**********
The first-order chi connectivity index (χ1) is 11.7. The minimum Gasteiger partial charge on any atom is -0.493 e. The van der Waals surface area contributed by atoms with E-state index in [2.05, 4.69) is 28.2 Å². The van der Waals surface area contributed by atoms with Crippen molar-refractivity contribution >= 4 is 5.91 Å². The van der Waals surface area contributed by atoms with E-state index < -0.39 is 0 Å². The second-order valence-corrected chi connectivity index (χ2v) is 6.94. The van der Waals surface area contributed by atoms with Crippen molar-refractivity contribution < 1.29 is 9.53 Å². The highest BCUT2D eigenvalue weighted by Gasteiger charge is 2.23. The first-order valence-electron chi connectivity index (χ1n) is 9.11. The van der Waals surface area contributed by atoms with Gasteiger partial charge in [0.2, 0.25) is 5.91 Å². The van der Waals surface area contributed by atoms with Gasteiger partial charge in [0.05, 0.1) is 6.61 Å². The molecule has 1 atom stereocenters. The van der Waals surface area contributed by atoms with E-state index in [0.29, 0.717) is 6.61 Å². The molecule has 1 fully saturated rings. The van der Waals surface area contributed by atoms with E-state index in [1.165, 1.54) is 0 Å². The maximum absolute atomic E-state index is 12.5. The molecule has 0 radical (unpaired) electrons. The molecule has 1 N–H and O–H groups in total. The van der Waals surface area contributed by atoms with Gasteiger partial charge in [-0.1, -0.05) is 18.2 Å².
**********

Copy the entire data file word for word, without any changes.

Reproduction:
The first-order chi connectivity index (χ1) is 11.7. The minimum Gasteiger partial charge on any atom is -0.493 e. The van der Waals surface area contributed by atoms with E-state index in [2.05, 4.69) is 28.2 Å². The van der Waals surface area contributed by atoms with Crippen molar-refractivity contribution >= 4 is 5.91 Å². The van der Waals surface area contributed by atoms with E-state index < -0.39 is 0 Å². The second-order valence-corrected chi connectivity index (χ2v) is 6.94. The van der Waals surface area contributed by atoms with Crippen molar-refractivity contribution < 1.29 is 9.53 Å². The highest BCUT2D eigenvalue weighted by Gasteiger charge is 2.23. The first-order valence-electron chi connectivity index (χ1n) is 9.11. The van der Waals surface area contributed by atoms with Gasteiger partial charge in [0.2, 0.25) is 5.91 Å². The van der Waals surface area contributed by atoms with Gasteiger partial charge in [0.05, 0.1) is 6.61 Å². The molecule has 1 atom stereocenters. The van der Waals surface area contributed by atoms with E-state index in [0.29, 0.717) is 6.61 Å². The molecule has 1 fully saturated rings. The van der Waals surface area contributed by atoms with E-state index in [1.165, 1.54) is 0 Å². The maximum absolute atomic E-state index is 12.5. The molecule has 0 radical (unpaired) electrons. The molecule has 1 N–H and O–H groups in total. The van der Waals surface area contributed by atoms with Gasteiger partial charge in [-0.1, -0.05) is 18.2 Å².